Family Health

Cutting Peanut Allergy Risk

Growing incidence of peanut allergies

It’s not your imagination. More kids today have peanut allergies. One study shows three times more kids have a peanut allergy than they did 20 years ago, and statistics are on the rise. It’s why I get a lot of questions in my Methodist Physicians Clinic Hawthorne Court office from parents worried about how and when to introduce their child to peanuts. There’s a very real concern of your child having a life-threatening reaction.

New recommendations mean prevention

In previous years, it was thought that delaying the introduction of peanuts helped to decrease the risk of peanut allergies. However in the past couple of years, the National Institute of Allergy and Infectious Diseases (NIAID) published new recommendations based on an important study. This study performed in 2015 showed that early introduction of peanuts in infants at “high risk” of peanut allergy actually prevented peanut allergy. 

Although this is good news, it can still be quite difficult as a parent to know exactly how and when to introduce peanuts. An addendum published earlier this year gave more specific guidelines regarding when to introduce peanuts and how exactly to do that. It’s important to note while these are guidelines, you should always talk to your pediatrician about the appropriate time and way to introduce solids to your infant.

Guidelines for peanut introduction

The guidelines from the NIAID put infants into three different categories based on their risk level for developing peanut allergy. In all three categories, age-appropriate solid food should be introduced before peanut-containing food to ensure the child is developmentally ready.

High Risk Infants: Infants who are at high risk for peanut allergy have a history of severe eczema, egg allergy or both. After these infants have started to tolerate age-appropriate solid food, it is strongly recommended they be evaluated in their pediatrician’s or a specialist’s office for their risk of peanut allergy before introducing peanut-containing foods. Testing for the risk of peanut allergy consists of either a blood test or skin-prick test. Based on those results, your pediatrician or allergy specialist will give you recommendations regarding if and when it is safe to introduce peanuts to your child.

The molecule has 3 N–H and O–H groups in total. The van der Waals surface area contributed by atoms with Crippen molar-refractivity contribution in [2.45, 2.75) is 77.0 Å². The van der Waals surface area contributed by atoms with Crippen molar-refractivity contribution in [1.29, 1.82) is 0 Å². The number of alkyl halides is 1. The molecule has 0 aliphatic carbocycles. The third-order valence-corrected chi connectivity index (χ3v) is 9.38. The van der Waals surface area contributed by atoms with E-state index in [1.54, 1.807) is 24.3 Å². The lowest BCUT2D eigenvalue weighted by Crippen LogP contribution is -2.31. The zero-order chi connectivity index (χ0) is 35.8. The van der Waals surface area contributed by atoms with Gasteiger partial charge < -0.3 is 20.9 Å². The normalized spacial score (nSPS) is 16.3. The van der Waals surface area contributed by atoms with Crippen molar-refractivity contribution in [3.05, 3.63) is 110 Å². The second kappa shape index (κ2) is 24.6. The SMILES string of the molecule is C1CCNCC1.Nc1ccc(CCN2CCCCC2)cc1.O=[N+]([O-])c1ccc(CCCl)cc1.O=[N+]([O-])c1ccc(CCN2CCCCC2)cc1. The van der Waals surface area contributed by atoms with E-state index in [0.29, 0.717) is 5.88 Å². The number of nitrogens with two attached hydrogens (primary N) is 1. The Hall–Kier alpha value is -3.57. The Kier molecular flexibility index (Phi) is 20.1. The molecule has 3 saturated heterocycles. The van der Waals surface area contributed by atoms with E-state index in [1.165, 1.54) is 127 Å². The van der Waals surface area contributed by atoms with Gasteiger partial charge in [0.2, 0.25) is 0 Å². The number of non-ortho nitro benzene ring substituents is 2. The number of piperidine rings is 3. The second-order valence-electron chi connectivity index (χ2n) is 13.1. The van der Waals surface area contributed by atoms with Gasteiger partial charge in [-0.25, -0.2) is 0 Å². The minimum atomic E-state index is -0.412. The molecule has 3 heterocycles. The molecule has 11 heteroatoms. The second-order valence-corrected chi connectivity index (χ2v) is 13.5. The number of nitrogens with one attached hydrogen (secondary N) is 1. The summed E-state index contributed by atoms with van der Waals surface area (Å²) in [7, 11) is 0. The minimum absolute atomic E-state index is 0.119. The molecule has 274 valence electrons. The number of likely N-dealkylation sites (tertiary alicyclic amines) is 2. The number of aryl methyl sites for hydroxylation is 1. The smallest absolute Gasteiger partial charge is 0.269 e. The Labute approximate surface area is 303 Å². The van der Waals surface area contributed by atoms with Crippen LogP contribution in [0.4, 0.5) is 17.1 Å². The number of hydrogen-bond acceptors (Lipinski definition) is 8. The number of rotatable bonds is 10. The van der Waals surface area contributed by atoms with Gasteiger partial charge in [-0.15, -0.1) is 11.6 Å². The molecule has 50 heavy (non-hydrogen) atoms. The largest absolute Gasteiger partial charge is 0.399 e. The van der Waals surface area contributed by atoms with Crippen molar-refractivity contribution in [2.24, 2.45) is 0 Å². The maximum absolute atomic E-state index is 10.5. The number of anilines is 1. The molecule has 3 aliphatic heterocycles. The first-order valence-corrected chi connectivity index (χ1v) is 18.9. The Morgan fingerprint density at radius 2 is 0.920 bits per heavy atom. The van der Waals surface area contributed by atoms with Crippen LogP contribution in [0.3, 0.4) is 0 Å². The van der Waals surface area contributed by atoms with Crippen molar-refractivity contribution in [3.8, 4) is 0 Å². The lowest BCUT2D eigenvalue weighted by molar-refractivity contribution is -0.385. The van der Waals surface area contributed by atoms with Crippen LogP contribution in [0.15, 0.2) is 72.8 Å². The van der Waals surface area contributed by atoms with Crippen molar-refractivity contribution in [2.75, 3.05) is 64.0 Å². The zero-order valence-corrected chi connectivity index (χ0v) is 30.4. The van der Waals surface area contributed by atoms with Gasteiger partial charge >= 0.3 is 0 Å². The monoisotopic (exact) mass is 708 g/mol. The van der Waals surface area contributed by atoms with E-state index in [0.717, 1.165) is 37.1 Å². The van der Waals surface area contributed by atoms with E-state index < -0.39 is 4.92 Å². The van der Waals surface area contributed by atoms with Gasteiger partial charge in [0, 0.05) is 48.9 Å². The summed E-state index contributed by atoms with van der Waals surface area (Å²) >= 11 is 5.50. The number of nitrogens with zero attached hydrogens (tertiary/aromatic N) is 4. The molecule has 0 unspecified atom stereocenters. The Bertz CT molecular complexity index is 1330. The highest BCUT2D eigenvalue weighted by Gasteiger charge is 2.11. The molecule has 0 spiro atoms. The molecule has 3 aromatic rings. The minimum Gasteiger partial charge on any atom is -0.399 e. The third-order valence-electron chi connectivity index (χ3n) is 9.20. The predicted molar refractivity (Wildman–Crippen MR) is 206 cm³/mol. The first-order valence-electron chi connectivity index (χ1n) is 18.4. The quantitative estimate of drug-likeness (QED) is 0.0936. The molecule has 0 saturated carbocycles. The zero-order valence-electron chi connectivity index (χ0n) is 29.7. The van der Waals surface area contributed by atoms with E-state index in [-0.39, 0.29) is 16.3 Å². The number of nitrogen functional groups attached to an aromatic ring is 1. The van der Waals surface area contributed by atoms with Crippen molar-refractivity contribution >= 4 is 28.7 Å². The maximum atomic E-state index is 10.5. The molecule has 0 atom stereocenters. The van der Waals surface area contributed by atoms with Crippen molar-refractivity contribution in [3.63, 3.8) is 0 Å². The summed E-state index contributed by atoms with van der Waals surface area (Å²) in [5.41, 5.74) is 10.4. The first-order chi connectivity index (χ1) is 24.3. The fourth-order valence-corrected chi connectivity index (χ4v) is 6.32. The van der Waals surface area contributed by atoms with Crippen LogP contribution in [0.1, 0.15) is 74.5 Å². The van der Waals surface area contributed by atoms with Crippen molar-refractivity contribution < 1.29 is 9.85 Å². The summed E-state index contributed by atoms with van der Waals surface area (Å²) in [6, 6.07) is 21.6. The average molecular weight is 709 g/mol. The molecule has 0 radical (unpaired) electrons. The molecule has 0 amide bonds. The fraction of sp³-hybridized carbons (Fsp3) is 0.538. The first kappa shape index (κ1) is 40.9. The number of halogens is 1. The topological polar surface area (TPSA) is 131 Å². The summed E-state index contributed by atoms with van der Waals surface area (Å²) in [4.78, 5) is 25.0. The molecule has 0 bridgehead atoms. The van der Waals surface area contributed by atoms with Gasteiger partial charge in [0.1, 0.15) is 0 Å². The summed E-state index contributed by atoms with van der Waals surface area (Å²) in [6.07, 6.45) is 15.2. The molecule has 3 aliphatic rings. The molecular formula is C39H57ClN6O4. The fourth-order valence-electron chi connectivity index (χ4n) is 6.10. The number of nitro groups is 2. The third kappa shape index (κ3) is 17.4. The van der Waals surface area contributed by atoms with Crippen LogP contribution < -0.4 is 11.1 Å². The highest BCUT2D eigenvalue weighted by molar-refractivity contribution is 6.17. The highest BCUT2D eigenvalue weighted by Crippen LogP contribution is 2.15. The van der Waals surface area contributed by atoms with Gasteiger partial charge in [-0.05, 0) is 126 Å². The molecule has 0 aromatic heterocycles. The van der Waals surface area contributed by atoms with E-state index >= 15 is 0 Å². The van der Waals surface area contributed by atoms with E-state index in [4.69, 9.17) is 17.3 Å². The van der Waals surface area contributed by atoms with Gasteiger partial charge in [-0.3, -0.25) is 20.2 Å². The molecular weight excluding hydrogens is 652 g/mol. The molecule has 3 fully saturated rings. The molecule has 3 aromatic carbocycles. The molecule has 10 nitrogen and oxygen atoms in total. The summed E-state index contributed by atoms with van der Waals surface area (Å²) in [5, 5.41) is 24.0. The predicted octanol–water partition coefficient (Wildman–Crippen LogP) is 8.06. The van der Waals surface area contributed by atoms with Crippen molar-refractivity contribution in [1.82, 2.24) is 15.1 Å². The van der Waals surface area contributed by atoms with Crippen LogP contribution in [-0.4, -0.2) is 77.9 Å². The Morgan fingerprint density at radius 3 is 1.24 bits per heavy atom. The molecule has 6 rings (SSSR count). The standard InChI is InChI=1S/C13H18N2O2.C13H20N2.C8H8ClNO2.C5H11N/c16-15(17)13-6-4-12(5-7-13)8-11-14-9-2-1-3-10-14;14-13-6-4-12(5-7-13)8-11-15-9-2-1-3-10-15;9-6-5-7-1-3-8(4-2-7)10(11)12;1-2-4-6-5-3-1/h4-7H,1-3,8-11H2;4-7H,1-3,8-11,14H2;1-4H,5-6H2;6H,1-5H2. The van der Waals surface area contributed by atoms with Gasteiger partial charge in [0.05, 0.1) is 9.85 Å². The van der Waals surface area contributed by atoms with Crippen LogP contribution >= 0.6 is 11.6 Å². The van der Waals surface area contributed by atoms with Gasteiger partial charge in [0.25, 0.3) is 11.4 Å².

Moderate Risk Infants: Infants at moderate risk of peanut allergy are those with mild to moderate eczema. In these infants, it is okay to introduce a small amount of peanut containing food at home around six months of age. Again, it is important to talk with your pediatrician regarding the difference between mild to moderate eczema and severe eczema to ensure you are keeping your child as safe as possible. 

Low Risk Infants: These are infants who have no history of egg allergy or eczema. Foods  containing peanuts can be safely introduced based on family preferences and developmental readiness, but most experts recommend around six months of age. 

How to introduce peanut

Whole peanuts are a choking hazard and can’t be introduced to young children. So how are you supposed to give your infant peanuts? One easy way I tell my parents to give peanuts to their child is to thin out a small amount of peanut butter in infant cereal or yogurt. You can also dissolve peanut puff cereal with breast milk or formula and spoon feed it to your infant. 

There are specific instructions and recipes that were published in the 2017 guidelines for introduction of peanut-containing foods that can be provided by your pediatrician. 

Some other helpful tips

  • Your child should be healthy when you first decide to introduce the peanut-containing food. (No vomiting or other illness.)
  • Make sure it is done at home and not at a restaurant, and there will be an adult available who will be free from distraction to monitor your infant.
  • Give yourself at least two hours of time with your infant after introduction of the food to ensure there are no signs of allergic reaction.
  • Signs of an allergic reaction include hives, lip or face swelling, color change, vomiting, trouble breathing, coughing or wheezing.
  • If you have concerns regarding an allergic reaction, seek immediate care or call 911.

Again, any introduction of peanuts should be done with the guidance of your pediatrician, or contact my office at Methodist Physicians Clinic Gretna for more assistance.

About the Author

Pediatrician Dr. Emily Bendlin has always had a passion for working with kids and parents.

Not one to steer clear of difficult cases, she wakes up every morning ready to take on new challenges that await her at Methodist Physicians Clinic.

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